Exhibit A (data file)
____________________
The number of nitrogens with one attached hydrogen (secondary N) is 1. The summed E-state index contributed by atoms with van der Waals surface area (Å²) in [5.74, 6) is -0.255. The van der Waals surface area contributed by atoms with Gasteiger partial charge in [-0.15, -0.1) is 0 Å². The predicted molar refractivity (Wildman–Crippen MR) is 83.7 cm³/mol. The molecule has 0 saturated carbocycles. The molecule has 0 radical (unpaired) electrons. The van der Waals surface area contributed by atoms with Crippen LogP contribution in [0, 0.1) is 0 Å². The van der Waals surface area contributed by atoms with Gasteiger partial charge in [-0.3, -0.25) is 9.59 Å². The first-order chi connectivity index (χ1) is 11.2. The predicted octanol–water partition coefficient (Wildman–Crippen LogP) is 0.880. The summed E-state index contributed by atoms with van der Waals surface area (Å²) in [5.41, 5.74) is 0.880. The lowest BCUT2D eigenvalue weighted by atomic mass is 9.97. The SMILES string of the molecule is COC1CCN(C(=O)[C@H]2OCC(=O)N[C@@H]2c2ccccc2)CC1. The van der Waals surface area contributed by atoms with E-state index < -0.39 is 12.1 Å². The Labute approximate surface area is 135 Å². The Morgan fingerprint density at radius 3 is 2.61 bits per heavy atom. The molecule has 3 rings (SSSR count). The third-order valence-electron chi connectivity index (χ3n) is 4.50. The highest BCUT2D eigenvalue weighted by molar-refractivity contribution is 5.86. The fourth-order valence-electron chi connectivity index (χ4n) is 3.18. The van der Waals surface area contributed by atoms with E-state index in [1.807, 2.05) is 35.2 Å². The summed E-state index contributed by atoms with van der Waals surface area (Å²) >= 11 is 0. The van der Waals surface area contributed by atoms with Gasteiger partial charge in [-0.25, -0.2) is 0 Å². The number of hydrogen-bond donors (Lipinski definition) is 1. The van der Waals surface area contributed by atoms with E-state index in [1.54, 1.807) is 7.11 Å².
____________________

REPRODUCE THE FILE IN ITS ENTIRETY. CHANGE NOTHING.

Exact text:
The number of nitrogens with one attached hydrogen (secondary N) is 1. The summed E-state index contributed by atoms with van der Waals surface area (Å²) in [5.74, 6) is -0.255. The van der Waals surface area contributed by atoms with Gasteiger partial charge in [-0.15, -0.1) is 0 Å². The predicted molar refractivity (Wildman–Crippen MR) is 83.7 cm³/mol. The molecule has 0 saturated carbocycles. The molecule has 0 radical (unpaired) electrons. The van der Waals surface area contributed by atoms with Crippen LogP contribution in [0, 0.1) is 0 Å². The van der Waals surface area contributed by atoms with Gasteiger partial charge in [-0.3, -0.25) is 9.59 Å². The first-order chi connectivity index (χ1) is 11.2. The predicted octanol–water partition coefficient (Wildman–Crippen LogP) is 0.880. The summed E-state index contributed by atoms with van der Waals surface area (Å²) in [5.41, 5.74) is 0.880. The lowest BCUT2D eigenvalue weighted by atomic mass is 9.97. The SMILES string of the molecule is COC1CCN(C(=O)[C@H]2OCC(=O)N[C@@H]2c2ccccc2)CC1. The van der Waals surface area contributed by atoms with E-state index < -0.39 is 12.1 Å². The Labute approximate surface area is 135 Å². The Morgan fingerprint density at radius 3 is 2.61 bits per heavy atom. The molecule has 3 rings (SSSR count). The third-order valence-electron chi connectivity index (χ3n) is 4.50. The highest BCUT2D eigenvalue weighted by molar-refractivity contribution is 5.86. The fourth-order valence-electron chi connectivity index (χ4n) is 3.18. The van der Waals surface area contributed by atoms with E-state index in [1.807, 2.05) is 35.2 Å². The summed E-state index contributed by atoms with van der Waals surface area (Å²) >= 11 is 0. The van der Waals surface area contributed by atoms with Gasteiger partial charge in [-0.25, -0.2) is 0 Å². The number of hydrogen-bond donors (Lipinski definition) is 1. The van der Waals surface area contributed by atoms with E-state index in [1.54, 1.807) is 7.11 Å².